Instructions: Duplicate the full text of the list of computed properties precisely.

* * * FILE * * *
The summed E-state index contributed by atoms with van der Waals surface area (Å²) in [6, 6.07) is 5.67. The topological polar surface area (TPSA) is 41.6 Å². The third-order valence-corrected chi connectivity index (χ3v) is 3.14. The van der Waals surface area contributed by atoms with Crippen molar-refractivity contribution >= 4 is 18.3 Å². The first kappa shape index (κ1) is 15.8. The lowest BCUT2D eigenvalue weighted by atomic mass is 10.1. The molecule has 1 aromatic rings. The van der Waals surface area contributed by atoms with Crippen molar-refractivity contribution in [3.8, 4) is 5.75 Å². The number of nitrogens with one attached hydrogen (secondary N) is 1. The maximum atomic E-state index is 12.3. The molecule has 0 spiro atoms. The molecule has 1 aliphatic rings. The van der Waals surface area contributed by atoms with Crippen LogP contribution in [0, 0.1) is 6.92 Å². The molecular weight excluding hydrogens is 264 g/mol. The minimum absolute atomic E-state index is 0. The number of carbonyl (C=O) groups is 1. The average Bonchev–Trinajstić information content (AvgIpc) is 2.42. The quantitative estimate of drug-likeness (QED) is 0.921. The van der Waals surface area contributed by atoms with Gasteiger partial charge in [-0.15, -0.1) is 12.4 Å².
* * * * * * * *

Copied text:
The summed E-state index contributed by atoms with van der Waals surface area (Å²) in [6, 6.07) is 5.67. The topological polar surface area (TPSA) is 41.6 Å². The third-order valence-corrected chi connectivity index (χ3v) is 3.14. The van der Waals surface area contributed by atoms with Crippen molar-refractivity contribution >= 4 is 18.3 Å². The first kappa shape index (κ1) is 15.8. The lowest BCUT2D eigenvalue weighted by atomic mass is 10.1. The molecule has 1 aromatic rings. The van der Waals surface area contributed by atoms with Crippen molar-refractivity contribution in [3.8, 4) is 5.75 Å². The number of nitrogens with one attached hydrogen (secondary N) is 1. The maximum atomic E-state index is 12.3. The molecule has 0 spiro atoms. The molecule has 1 aliphatic rings. The van der Waals surface area contributed by atoms with Crippen LogP contribution in [0, 0.1) is 6.92 Å². The molecular weight excluding hydrogens is 264 g/mol. The minimum absolute atomic E-state index is 0. The number of carbonyl (C=O) groups is 1. The average Bonchev–Trinajstić information content (AvgIpc) is 2.42. The quantitative estimate of drug-likeness (QED) is 0.921. The van der Waals surface area contributed by atoms with Gasteiger partial charge in [-0.15, -0.1) is 12.4 Å².